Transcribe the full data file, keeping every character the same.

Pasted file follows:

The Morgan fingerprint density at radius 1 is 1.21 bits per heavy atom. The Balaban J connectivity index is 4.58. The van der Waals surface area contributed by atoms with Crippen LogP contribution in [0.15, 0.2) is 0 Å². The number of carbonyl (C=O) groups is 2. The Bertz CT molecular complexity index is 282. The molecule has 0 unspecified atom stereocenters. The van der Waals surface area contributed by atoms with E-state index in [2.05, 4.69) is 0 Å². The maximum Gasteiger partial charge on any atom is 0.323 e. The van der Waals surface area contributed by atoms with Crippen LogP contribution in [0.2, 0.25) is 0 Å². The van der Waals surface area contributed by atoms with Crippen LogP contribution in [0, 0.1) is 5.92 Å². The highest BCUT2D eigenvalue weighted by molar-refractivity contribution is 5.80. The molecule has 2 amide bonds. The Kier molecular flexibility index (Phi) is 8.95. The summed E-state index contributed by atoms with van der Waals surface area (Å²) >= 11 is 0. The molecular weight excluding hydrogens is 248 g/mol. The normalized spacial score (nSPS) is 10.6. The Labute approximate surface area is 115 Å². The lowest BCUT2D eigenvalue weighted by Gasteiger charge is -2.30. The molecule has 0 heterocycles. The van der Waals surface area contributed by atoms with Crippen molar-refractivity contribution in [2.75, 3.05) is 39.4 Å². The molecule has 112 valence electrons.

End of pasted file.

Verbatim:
The Morgan fingerprint density at radius 1 is 1.21 bits per heavy atom. The Balaban J connectivity index is 4.58. The van der Waals surface area contributed by atoms with Crippen LogP contribution in [0.15, 0.2) is 0 Å². The number of carbonyl (C=O) groups is 2. The Bertz CT molecular complexity index is 282. The molecule has 0 unspecified atom stereocenters. The van der Waals surface area contributed by atoms with E-state index in [2.05, 4.69) is 0 Å². The maximum Gasteiger partial charge on any atom is 0.323 e. The van der Waals surface area contributed by atoms with Crippen LogP contribution in [0.2, 0.25) is 0 Å². The van der Waals surface area contributed by atoms with Crippen LogP contribution in [0, 0.1) is 5.92 Å². The highest BCUT2D eigenvalue weighted by molar-refractivity contribution is 5.80. The molecule has 2 amide bonds. The Kier molecular flexibility index (Phi) is 8.95. The summed E-state index contributed by atoms with van der Waals surface area (Å²) >= 11 is 0. The molecular weight excluding hydrogens is 248 g/mol. The normalized spacial score (nSPS) is 10.6. The Labute approximate surface area is 115 Å². The lowest BCUT2D eigenvalue weighted by Gasteiger charge is -2.30. The molecule has 0 heterocycles. The van der Waals surface area contributed by atoms with Crippen molar-refractivity contribution in [2.75, 3.05) is 39.4 Å². The molecule has 112 valence electrons.